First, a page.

Every few years, my parents would get the itch to move. Soon, I would find myself in what my parents called “fixer uppers”. Several times, I was horrified at the new house I was supposed to call “home,” but they always told me to wait and see…
Slowly these places transformed into my parents’ works of art. I learned at a young age that a good layout and flow was more important even than the aesthetics, because the aesthetics are easily updated. Many times, I trekked along with my mom to tile manufacturer after tile manufacturer, always trying to find the right colours to match the paint, to match the counters, to match the flooring.
In my younger years I often threw in my “two cents” and offered advice on structural elements I knew nothing about. “Nicole, you can’t do that!” my dad would retort. Little did he know such knowledge would become something I use every day!
My parents eventually decided to build a new home. They found a beautiful property, and it was exciting to watch their dream home (well, for the next two years at least) being constructed. I saw the process of building, from the foundation, to the walls, to the manufactured trusses. I even helped nail down the subfloor. It was intriguing standing on the earth one year, and the finished deck the next.
It was great to see the difference between doing a renovation, and building a new home. Where as in renovations, you have to work with what is existing, yet when building new the possibilities are endless!
After High School, I decided to enter the Architecture and Building Engineering Technology program at B.C.I.T. There I learned about the elements that went into designing a house, and how they worked together, from the foundation to the roof top. (Now I give my dad advice).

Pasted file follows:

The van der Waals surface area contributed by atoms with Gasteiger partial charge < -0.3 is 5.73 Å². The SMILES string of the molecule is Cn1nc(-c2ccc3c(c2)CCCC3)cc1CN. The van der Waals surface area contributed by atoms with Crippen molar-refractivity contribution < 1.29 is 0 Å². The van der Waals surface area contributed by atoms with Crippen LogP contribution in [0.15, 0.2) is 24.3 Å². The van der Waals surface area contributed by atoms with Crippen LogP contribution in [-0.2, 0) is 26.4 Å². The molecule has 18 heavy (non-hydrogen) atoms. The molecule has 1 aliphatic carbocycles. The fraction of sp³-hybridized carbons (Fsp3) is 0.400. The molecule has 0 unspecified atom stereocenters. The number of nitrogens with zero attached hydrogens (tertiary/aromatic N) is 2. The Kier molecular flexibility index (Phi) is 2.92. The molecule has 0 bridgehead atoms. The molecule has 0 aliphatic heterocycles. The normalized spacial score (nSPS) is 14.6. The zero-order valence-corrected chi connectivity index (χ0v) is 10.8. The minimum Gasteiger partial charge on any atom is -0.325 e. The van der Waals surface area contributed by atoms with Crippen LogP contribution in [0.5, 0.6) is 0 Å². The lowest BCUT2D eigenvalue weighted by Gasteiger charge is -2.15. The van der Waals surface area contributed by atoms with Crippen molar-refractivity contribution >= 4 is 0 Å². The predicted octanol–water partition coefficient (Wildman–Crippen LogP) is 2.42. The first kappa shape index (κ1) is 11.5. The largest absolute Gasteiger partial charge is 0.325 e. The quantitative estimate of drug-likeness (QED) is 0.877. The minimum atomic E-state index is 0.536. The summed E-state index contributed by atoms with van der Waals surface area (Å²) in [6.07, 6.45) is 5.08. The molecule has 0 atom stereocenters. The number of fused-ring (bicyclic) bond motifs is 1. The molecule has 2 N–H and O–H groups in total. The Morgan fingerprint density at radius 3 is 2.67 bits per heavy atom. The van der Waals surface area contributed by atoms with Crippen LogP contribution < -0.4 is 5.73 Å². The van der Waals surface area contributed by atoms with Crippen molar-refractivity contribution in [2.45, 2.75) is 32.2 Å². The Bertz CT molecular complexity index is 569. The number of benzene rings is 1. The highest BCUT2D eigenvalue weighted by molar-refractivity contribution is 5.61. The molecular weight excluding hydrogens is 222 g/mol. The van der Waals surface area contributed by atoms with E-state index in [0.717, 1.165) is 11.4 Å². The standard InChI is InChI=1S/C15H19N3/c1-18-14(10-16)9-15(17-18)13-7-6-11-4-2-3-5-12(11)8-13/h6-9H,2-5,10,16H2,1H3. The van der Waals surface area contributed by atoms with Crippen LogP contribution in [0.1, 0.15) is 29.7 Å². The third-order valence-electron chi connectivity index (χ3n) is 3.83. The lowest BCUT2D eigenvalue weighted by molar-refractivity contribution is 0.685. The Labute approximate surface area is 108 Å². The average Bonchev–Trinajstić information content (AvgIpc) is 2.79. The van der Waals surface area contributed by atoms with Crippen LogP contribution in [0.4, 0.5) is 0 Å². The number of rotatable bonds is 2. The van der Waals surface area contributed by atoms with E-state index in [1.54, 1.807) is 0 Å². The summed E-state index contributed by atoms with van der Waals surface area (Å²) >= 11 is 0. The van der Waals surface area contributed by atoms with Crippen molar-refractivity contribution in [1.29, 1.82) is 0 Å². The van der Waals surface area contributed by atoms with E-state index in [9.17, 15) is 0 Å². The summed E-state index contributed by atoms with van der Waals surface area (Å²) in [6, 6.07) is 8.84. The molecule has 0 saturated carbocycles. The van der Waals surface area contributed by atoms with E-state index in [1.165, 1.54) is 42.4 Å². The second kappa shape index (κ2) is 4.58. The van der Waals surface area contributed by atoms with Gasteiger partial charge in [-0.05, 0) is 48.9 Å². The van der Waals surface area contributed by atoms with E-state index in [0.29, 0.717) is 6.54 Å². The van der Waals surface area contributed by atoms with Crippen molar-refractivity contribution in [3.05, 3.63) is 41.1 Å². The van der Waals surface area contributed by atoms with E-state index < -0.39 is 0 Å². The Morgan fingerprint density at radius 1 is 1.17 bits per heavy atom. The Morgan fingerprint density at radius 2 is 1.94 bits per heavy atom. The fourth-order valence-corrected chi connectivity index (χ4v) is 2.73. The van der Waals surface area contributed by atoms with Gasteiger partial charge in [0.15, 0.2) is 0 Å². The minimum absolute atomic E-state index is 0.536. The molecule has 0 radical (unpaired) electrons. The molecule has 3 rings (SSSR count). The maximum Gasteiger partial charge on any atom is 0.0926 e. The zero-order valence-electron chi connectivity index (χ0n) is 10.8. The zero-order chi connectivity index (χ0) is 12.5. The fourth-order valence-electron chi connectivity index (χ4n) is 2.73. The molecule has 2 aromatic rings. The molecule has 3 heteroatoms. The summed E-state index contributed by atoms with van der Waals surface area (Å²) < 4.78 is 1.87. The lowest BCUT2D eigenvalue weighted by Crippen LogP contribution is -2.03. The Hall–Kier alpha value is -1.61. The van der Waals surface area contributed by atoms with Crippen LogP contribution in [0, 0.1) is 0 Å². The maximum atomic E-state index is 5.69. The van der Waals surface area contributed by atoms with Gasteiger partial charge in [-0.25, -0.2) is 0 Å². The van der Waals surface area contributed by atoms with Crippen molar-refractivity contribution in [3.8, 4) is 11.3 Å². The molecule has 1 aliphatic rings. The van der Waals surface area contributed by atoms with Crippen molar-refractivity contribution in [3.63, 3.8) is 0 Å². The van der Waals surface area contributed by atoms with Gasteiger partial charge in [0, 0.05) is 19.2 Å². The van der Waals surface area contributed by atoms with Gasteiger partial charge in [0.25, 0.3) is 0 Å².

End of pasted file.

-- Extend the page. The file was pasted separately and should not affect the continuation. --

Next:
When working with clients and designing homes, I really appreciate the clients’ input because I know how personal a home can be, and each decisions that is made can have a huge impact on the success of their project, and their well being. We are designing personal homes, and those homes should reflect their inhabitants.
Working in the field makes you realize that it’s not just about making things look good, it’s also about function and meeting technical and municipal requirements. Residential design is much more demanding then I originally imagined. Especially in British Columbia where we have one of the strictest building codes in the world. Luckily for me, that is part of the fun: integrating innovation with function to create unexpected and liveable designs.
I am still waiting for my mom and dad to ask me to design their next house, I may have to wait a long time. I will always be their little girl.